Achieving Creative Success Isn't Impossible—Here's How to Do It

How to become an inspiring artist, according to two curators who know them when they see them.

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Natalie Field and Emily Pittman once struggled to keep track of all the artists they found inspiring. Spread across notebooks and phone memos, their list of artists began to lose meaning. "We got really frustrated with not being able to find inspiration when we needed it," says Field. "We would say to each other, 'Who was that artist that we were talking about last week?' We decided that we needed to do something about this."

A work from the photographic series 'Things As They Are,' by Erin O'Keefe.
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So, the two art students created The Gathered Gallery, an online collection of artists whose work and practices inspire them. They've amassed more than 3,000 Instagram followers since their launch in January and are still growing. Now in their first year out of college, Field and Pittman have plans to create a far-reaching community for artists through their blog, pop-up exhibitions, and print.

The founders of The Gathered Gallery.
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Since Field and Pittman are so attuned to spotting exciting works, we asked them what exactly catches their eye in an artist. Here are their five tips for how to get your art noticed.

Tip No. 1: Keep Your Website and Social Media Up-to-Date

An amazing artist *and* active on Instagram! Erin Loree, 'The Way Inside' (2016), oil on panel.

Make your followers feel like they're your friends by keeping your social media accounts and blog updated. Take painter Erin Loree (@erin_loree on Instagram): instead of just posting pictures of her work, she shares pictures from inside her studio, announces upcoming shows with a teaser image of new work, and shares older paintings to talk about recurring themes in her practice. "We've never met her, but because of how connected she is, we feel like we know her," Pittman says.

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Tip No. 2: Share Your Process

At 4½ feet tall, this cutout work has a powerful presence. Jessica Groome, 'Unfurlled' (2015), acrylic and metallic spray paint on paper.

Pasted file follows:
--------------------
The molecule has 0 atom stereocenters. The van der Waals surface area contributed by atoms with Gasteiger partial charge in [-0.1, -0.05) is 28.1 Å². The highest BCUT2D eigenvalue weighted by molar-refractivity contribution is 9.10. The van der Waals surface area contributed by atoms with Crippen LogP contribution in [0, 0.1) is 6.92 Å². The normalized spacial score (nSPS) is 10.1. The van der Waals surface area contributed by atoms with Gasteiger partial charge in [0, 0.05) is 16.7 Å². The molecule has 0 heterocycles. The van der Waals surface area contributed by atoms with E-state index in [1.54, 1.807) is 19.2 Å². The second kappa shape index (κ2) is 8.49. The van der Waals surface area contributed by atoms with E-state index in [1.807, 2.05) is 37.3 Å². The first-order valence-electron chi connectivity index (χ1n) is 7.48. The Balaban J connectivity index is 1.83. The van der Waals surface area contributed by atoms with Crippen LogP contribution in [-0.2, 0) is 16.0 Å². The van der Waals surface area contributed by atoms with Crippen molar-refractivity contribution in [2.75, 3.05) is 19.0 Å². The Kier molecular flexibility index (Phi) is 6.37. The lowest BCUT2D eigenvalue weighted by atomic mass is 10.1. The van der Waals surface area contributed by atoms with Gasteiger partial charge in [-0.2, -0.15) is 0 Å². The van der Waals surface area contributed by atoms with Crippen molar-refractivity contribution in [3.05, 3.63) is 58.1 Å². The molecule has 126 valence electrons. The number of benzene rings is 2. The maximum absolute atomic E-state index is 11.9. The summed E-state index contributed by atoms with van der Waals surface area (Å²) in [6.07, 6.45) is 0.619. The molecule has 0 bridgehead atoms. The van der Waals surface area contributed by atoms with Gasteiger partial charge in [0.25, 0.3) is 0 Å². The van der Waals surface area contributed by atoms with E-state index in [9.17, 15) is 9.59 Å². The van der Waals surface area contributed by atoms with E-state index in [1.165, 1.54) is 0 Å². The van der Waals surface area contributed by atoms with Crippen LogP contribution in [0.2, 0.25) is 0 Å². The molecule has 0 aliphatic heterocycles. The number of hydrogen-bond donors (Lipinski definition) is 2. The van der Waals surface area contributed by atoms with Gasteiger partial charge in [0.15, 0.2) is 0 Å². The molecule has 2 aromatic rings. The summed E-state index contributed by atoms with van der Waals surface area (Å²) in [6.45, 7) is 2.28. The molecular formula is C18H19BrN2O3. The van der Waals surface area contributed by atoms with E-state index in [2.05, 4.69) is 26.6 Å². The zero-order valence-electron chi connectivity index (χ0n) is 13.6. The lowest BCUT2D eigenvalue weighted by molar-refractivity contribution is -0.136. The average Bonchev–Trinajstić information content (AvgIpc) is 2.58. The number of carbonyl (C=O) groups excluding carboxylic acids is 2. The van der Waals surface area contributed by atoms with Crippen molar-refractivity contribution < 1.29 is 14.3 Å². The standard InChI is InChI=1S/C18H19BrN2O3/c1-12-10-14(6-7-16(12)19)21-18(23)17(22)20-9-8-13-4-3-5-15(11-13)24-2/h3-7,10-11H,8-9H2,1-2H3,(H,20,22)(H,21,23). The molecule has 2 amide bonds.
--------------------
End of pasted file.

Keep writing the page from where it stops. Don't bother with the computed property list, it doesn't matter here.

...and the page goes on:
One way to connect with followers is to share in-progress shots of your work. "Seeing the work as it's being made can be so inspiring," says Field, "especially if the artist talks about new ways of thinking or making work." Every artist has moments of doubt, so it's important to share the triumphs. "We're always amazed that you can reinvent yourself," Pittman adds. "You're not limited by your ideas. You can try something new 100 times—we love that."

Tip No. 3: Even the Simplest Ideas Can Be Eye-Catching

Did you do a double take? Claire Harvey, 'DAL0075–3' (2015), postcard.

Give your followers an "aha" moment by turning a simple idea into a work of art. For example, artist Claire Harvey makes drawings on clear pages and then positions them to interact with the real world. "We love how they're so interactive and clever," Field says. "She could have done this in the seat of an airplane. You don't need an elaborate setup or a huge budget. They're so accessible."

Tip No. 4: Unexpected Materials Are Your Friends

You are here. Shannon Rankin's 'Germinate (5000 seeds)' (2009), paper, pins, and adhesive.

Repurposing everyday materials in a new way is another great technique for making accessible art. In this installation, Shannon Rankin pins thousands of paper-map circles to a wall. "It has a really impactful presence," Field says, explaining that a map isn't something she would have thought to use in her own work. "Maps are a really familiar object," Pittman adds. "Using a common material gives off so much meaning to the viewer."

Tip No. 5: Space Is Not an Issue

'Your studio is yourself,' artist Patrick Cruz told The Gathered Gallery. Patrick Cruz, 'Time Allergy' (2015), acrylic on canvas.

You don't need a studio to make work. If your space is limited, work on a smaller scale. If you don't have room for storage, give your work to a friend. Don't let the lack of space be a constraint! You can work wherever you go.

Keep up with The Gathered Gallery at thegatheredgallery.com, or follow them on Instagram @thegatheredgallery.

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